Little did I know at the time, the Coronavirus was weeks away from walloping the global economy. The severity of the economic shutdowns was a big surprise to me and I think most investors. But it’s interesting looking back at how the sector rotation trend provided an early warning that risk was around the corner.

It’s not always the case, but defensive sector rotations often foreshadow broader market corrections.

#3: Bullish Sentiment

One of Warren Buffett’s most famous sayings is, “Be greedy when others are fearful, be fearful when others are greedy.”

One way to track investor greed and fear is the AAII Investor Sentiment survey. Yardeni Research tracks the weekly ratio of bulls to bears, noting that when the reading is over 3 or under 1, sentiment is lopsided in a statistically significant way.

Before the 90% rally in the S&P started last year, the Bull/Bear spread shown above dipped just under 1. Currently, bulls outnumber bears by over a 3-to-1 ratio.

#4: Prices Paid Index

Inflation is a hot topic lately. Supply constraints and unprecedented levels of monetary stimulus have created a mismatch between supply and demand around the world. With more money chasing fewer goods, prices are bound to go up.

A broad range of commodities have soared in price over the last year. Consequently, many firms are reporting higher input cost pressure this earnings season.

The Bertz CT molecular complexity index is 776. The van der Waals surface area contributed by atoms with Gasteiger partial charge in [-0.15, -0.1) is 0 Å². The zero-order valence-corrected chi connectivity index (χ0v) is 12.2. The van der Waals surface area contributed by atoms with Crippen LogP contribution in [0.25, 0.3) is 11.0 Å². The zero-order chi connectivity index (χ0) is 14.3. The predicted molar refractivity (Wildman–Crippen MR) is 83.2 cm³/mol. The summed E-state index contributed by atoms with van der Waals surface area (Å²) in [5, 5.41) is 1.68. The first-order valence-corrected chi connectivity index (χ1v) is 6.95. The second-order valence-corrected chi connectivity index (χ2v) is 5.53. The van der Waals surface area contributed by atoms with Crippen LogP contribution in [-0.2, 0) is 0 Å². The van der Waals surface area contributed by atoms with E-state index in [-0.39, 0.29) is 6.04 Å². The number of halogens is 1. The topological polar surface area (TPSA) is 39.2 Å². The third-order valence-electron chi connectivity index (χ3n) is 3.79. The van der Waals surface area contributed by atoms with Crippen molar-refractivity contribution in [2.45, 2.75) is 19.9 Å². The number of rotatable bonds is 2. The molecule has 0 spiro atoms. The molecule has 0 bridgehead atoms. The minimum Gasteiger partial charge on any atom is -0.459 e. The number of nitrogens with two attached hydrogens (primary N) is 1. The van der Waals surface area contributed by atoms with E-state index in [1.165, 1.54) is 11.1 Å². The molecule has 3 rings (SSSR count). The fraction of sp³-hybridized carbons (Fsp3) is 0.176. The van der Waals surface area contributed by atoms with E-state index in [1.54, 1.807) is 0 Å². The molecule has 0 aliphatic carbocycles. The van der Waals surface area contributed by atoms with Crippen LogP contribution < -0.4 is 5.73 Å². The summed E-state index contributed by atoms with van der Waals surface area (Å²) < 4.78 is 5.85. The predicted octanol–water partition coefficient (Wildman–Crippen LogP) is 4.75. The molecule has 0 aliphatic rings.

One way to track input costs is the ISM Prices Paid Index. The index recently climbed above 85, recording the second highest reading since 2000. The previous high was in June 2008.

Per the Leuthold Group, the prices paid index has only been higher than 75 about 22% of the time since 1948. The S&P 500 has historically delivered below-average returns when the index goes above 75.

#5: Technical Exhaustion Signals

On March 31, 2020, I wrote a piece advising investors to “Stay Agile Investing In the Ides of March.”

At the time, sentiment was heavily bearish. It was hard to see how things could get better anytime soon.

Technical indicators are most useful when they are both counterintuitive and accurate. Like the DeMark Indicators.

Last March, I wrote, “If you incorporate technical analysis into your decision-making, use trend exhaustion signals. They are the best tactical guide for a climate like this, where the greatest risk is getting whipsawed. Don’t get whipsawed… One tool that is excellent at spotting potential trend inflections is called TD Combo.”

As I profiled in that note, in March 2020, several broad equity indices printed daily Demark TD Combo buy signals. That turned out to be an excellent time to buy low.

Since then, numerous equity indices have recorded several TD Combo sell signals. For example, below is a daily chart of the New York Stock Exchange, which shows several 13 upside exhaustion signals, which were followed by shallow corrections ranging 4% to 8%.

On April 28th, 2021, the NYSE Composite Index recorded another 13 combo sell.

Maybe an important inflection is coming.

Maybe just another shallow consolidation.

Maybe nothing can stop this bull market from charging higher.

Whatever your overall market view is, I think it’s worth at least considering downshifting a gear here.

Comments are closed.